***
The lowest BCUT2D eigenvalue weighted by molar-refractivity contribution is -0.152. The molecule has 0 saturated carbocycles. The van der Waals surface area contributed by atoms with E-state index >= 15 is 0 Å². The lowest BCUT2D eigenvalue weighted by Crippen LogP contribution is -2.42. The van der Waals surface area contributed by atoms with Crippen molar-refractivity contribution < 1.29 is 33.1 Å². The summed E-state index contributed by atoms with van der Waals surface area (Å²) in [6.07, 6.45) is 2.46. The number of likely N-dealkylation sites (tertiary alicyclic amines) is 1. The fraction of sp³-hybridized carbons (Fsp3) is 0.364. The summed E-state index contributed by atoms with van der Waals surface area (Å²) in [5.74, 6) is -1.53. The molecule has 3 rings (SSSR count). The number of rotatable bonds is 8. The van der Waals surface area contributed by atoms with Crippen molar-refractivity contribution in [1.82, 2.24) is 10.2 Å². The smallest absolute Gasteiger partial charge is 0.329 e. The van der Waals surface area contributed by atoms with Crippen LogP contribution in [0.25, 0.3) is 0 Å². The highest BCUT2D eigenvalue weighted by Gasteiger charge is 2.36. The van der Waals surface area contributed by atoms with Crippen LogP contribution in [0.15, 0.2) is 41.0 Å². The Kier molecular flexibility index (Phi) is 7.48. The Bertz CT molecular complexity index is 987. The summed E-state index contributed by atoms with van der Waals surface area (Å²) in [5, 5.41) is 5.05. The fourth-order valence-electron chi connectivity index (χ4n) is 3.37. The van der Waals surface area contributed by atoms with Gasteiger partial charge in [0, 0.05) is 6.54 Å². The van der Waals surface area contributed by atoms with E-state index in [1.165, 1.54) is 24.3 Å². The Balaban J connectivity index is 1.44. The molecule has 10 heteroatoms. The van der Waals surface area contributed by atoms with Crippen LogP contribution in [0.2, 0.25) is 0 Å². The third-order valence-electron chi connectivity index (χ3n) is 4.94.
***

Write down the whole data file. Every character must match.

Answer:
The lowest BCUT2D eigenvalue weighted by molar-refractivity contribution is -0.152. The molecule has 0 saturated carbocycles. The van der Waals surface area contributed by atoms with E-state index >= 15 is 0 Å². The lowest BCUT2D eigenvalue weighted by Crippen LogP contribution is -2.42. The van der Waals surface area contributed by atoms with Crippen molar-refractivity contribution < 1.29 is 33.1 Å². The summed E-state index contributed by atoms with van der Waals surface area (Å²) in [6.07, 6.45) is 2.46. The number of likely N-dealkylation sites (tertiary alicyclic amines) is 1. The fraction of sp³-hybridized carbons (Fsp3) is 0.364. The summed E-state index contributed by atoms with van der Waals surface area (Å²) in [5.74, 6) is -1.53. The molecule has 3 rings (SSSR count). The number of rotatable bonds is 8. The van der Waals surface area contributed by atoms with Crippen molar-refractivity contribution in [1.82, 2.24) is 10.2 Å². The smallest absolute Gasteiger partial charge is 0.329 e. The van der Waals surface area contributed by atoms with Crippen LogP contribution in [0.25, 0.3) is 0 Å². The highest BCUT2D eigenvalue weighted by Gasteiger charge is 2.36. The van der Waals surface area contributed by atoms with Crippen LogP contribution in [0.15, 0.2) is 41.0 Å². The Kier molecular flexibility index (Phi) is 7.48. The Bertz CT molecular complexity index is 987. The summed E-state index contributed by atoms with van der Waals surface area (Å²) in [5, 5.41) is 5.05. The fourth-order valence-electron chi connectivity index (χ4n) is 3.37. The van der Waals surface area contributed by atoms with Gasteiger partial charge in [0, 0.05) is 6.54 Å². The van der Waals surface area contributed by atoms with E-state index in [1.165, 1.54) is 24.3 Å². The Balaban J connectivity index is 1.44. The molecule has 10 heteroatoms. The van der Waals surface area contributed by atoms with Crippen LogP contribution in [0.2, 0.25) is 0 Å². The third-order valence-electron chi connectivity index (χ3n) is 4.94.